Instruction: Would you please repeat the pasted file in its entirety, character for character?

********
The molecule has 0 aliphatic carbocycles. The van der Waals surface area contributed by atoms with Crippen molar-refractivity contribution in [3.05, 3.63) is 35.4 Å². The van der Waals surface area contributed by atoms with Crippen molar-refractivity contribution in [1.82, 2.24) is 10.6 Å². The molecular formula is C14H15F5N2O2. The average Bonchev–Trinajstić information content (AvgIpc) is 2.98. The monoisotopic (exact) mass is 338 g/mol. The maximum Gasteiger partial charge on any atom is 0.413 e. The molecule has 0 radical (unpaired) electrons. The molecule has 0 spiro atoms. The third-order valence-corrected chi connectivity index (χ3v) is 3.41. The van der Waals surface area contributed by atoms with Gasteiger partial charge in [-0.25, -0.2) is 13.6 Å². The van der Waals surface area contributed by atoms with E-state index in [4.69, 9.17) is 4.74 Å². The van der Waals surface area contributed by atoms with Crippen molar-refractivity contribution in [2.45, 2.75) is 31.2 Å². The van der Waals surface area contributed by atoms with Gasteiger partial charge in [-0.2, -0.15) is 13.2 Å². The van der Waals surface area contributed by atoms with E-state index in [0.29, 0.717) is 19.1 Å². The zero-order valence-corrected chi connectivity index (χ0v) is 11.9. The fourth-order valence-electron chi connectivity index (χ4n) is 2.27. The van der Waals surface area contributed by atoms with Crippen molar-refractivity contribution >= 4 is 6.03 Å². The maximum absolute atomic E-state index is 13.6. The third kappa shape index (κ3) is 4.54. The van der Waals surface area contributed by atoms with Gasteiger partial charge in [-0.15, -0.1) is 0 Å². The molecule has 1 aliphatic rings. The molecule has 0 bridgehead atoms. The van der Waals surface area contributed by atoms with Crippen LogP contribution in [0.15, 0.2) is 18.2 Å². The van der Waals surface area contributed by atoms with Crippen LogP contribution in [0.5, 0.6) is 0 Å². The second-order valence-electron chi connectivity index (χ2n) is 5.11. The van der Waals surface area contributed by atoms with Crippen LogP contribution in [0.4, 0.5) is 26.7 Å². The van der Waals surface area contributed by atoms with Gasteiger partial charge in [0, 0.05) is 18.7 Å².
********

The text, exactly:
The molecule has 0 aliphatic carbocycles. The van der Waals surface area contributed by atoms with Crippen molar-refractivity contribution in [3.05, 3.63) is 35.4 Å². The van der Waals surface area contributed by atoms with Crippen molar-refractivity contribution in [1.82, 2.24) is 10.6 Å². The molecular formula is C14H15F5N2O2. The average Bonchev–Trinajstić information content (AvgIpc) is 2.98. The monoisotopic (exact) mass is 338 g/mol. The maximum Gasteiger partial charge on any atom is 0.413 e. The molecule has 0 radical (unpaired) electrons. The molecule has 0 spiro atoms. The third-order valence-corrected chi connectivity index (χ3v) is 3.41. The van der Waals surface area contributed by atoms with Gasteiger partial charge in [-0.25, -0.2) is 13.6 Å². The van der Waals surface area contributed by atoms with E-state index in [4.69, 9.17) is 4.74 Å². The van der Waals surface area contributed by atoms with Crippen molar-refractivity contribution in [2.45, 2.75) is 31.2 Å². The van der Waals surface area contributed by atoms with Gasteiger partial charge in [-0.2, -0.15) is 13.2 Å². The van der Waals surface area contributed by atoms with E-state index in [0.29, 0.717) is 19.1 Å². The zero-order valence-corrected chi connectivity index (χ0v) is 11.9. The fourth-order valence-electron chi connectivity index (χ4n) is 2.27. The van der Waals surface area contributed by atoms with Crippen molar-refractivity contribution >= 4 is 6.03 Å². The maximum absolute atomic E-state index is 13.6. The third kappa shape index (κ3) is 4.54. The van der Waals surface area contributed by atoms with Gasteiger partial charge in [-0.15, -0.1) is 0 Å². The molecule has 1 aliphatic rings. The molecule has 0 bridgehead atoms. The van der Waals surface area contributed by atoms with Crippen LogP contribution in [0.15, 0.2) is 18.2 Å². The van der Waals surface area contributed by atoms with Crippen LogP contribution in [0.5, 0.6) is 0 Å². The second-order valence-electron chi connectivity index (χ2n) is 5.11. The van der Waals surface area contributed by atoms with Crippen LogP contribution in [0.4, 0.5) is 26.7 Å². The van der Waals surface area contributed by atoms with Gasteiger partial charge in [0, 0.05) is 18.7 Å².